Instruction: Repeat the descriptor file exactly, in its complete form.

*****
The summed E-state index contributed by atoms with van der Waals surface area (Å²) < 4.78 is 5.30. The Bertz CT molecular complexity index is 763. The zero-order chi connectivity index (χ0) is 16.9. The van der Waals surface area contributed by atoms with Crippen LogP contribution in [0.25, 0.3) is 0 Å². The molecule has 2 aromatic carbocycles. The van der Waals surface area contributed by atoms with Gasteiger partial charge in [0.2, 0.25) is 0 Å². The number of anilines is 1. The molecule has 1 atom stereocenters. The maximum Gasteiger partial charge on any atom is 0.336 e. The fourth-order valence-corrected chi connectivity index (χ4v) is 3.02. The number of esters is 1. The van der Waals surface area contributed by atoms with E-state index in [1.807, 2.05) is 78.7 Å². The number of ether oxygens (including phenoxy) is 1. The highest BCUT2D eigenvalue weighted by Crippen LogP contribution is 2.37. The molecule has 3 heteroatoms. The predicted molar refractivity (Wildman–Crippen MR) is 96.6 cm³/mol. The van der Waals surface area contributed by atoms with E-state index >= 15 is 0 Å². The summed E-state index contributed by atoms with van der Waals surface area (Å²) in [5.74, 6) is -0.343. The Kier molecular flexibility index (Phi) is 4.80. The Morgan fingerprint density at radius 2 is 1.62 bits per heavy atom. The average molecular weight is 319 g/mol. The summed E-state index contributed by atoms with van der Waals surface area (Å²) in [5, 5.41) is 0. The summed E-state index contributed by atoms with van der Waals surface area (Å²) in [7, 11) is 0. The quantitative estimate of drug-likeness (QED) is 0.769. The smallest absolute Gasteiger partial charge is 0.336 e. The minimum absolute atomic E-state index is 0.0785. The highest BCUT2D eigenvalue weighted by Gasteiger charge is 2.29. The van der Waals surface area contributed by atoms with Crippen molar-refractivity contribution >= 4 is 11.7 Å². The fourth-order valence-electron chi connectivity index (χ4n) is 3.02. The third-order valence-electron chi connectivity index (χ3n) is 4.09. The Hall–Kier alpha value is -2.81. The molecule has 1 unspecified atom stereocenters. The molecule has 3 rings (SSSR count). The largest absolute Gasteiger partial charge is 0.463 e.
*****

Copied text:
The summed E-state index contributed by atoms with van der Waals surface area (Å²) < 4.78 is 5.30. The Bertz CT molecular complexity index is 763. The zero-order chi connectivity index (χ0) is 16.9. The van der Waals surface area contributed by atoms with Crippen LogP contribution in [0.25, 0.3) is 0 Å². The molecule has 2 aromatic carbocycles. The van der Waals surface area contributed by atoms with Gasteiger partial charge in [0.2, 0.25) is 0 Å². The number of anilines is 1. The molecule has 1 atom stereocenters. The maximum Gasteiger partial charge on any atom is 0.336 e. The fourth-order valence-corrected chi connectivity index (χ4v) is 3.02. The number of esters is 1. The van der Waals surface area contributed by atoms with E-state index in [1.807, 2.05) is 78.7 Å². The number of ether oxygens (including phenoxy) is 1. The highest BCUT2D eigenvalue weighted by Crippen LogP contribution is 2.37. The molecule has 3 heteroatoms. The predicted molar refractivity (Wildman–Crippen MR) is 96.6 cm³/mol. The van der Waals surface area contributed by atoms with E-state index >= 15 is 0 Å². The summed E-state index contributed by atoms with van der Waals surface area (Å²) in [5.74, 6) is -0.343. The Kier molecular flexibility index (Phi) is 4.80. The Morgan fingerprint density at radius 2 is 1.62 bits per heavy atom. The average molecular weight is 319 g/mol. The summed E-state index contributed by atoms with van der Waals surface area (Å²) in [5, 5.41) is 0. The summed E-state index contributed by atoms with van der Waals surface area (Å²) in [7, 11) is 0. The quantitative estimate of drug-likeness (QED) is 0.769. The smallest absolute Gasteiger partial charge is 0.336 e. The minimum absolute atomic E-state index is 0.0785. The highest BCUT2D eigenvalue weighted by Gasteiger charge is 2.29. The van der Waals surface area contributed by atoms with Crippen molar-refractivity contribution >= 4 is 11.7 Å². The fourth-order valence-electron chi connectivity index (χ4n) is 3.02. The third-order valence-electron chi connectivity index (χ3n) is 4.09. The Hall–Kier alpha value is -2.81. The molecule has 1 unspecified atom stereocenters. The molecule has 3 rings (SSSR count). The largest absolute Gasteiger partial charge is 0.463 e.